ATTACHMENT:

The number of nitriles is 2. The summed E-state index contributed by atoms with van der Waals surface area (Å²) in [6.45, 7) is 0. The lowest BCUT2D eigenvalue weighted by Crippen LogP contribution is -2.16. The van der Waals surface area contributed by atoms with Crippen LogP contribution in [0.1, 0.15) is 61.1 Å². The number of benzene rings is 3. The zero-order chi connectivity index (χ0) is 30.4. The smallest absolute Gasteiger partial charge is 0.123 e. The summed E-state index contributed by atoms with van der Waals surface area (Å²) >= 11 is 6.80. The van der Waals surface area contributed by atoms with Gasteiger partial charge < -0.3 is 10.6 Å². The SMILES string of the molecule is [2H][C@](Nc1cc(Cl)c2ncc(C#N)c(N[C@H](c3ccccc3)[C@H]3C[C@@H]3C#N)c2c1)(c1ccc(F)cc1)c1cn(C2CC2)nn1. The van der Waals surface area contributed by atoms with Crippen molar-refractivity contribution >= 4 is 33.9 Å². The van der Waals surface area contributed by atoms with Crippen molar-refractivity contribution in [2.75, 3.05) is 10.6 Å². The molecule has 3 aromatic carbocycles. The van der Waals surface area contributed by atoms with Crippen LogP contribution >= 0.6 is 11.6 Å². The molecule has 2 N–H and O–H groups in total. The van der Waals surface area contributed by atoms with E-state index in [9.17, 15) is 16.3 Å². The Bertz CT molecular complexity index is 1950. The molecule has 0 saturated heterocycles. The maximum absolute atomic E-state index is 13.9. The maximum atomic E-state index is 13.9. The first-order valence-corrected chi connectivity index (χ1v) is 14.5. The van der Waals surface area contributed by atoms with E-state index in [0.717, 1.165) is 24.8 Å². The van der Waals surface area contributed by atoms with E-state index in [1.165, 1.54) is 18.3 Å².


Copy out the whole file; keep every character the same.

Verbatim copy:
The number of nitriles is 2. The summed E-state index contributed by atoms with van der Waals surface area (Å²) in [6.45, 7) is 0. The lowest BCUT2D eigenvalue weighted by Crippen LogP contribution is -2.16. The van der Waals surface area contributed by atoms with Crippen LogP contribution in [0.1, 0.15) is 61.1 Å². The number of benzene rings is 3. The zero-order chi connectivity index (χ0) is 30.4. The smallest absolute Gasteiger partial charge is 0.123 e. The summed E-state index contributed by atoms with van der Waals surface area (Å²) >= 11 is 6.80. The van der Waals surface area contributed by atoms with Gasteiger partial charge < -0.3 is 10.6 Å². The SMILES string of the molecule is [2H][C@](Nc1cc(Cl)c2ncc(C#N)c(N[C@H](c3ccccc3)[C@H]3C[C@@H]3C#N)c2c1)(c1ccc(F)cc1)c1cn(C2CC2)nn1. The van der Waals surface area contributed by atoms with Crippen molar-refractivity contribution >= 4 is 33.9 Å². The van der Waals surface area contributed by atoms with Crippen molar-refractivity contribution in [2.75, 3.05) is 10.6 Å². The molecule has 3 aromatic carbocycles. The van der Waals surface area contributed by atoms with Crippen LogP contribution >= 0.6 is 11.6 Å². The molecule has 2 N–H and O–H groups in total. The van der Waals surface area contributed by atoms with E-state index in [9.17, 15) is 16.3 Å². The Bertz CT molecular complexity index is 1950. The molecule has 0 saturated heterocycles. The maximum absolute atomic E-state index is 13.9. The maximum atomic E-state index is 13.9. The first-order valence-corrected chi connectivity index (χ1v) is 14.5. The van der Waals surface area contributed by atoms with E-state index in [0.717, 1.165) is 24.8 Å². The van der Waals surface area contributed by atoms with E-state index in [1.165, 1.54) is 18.3 Å².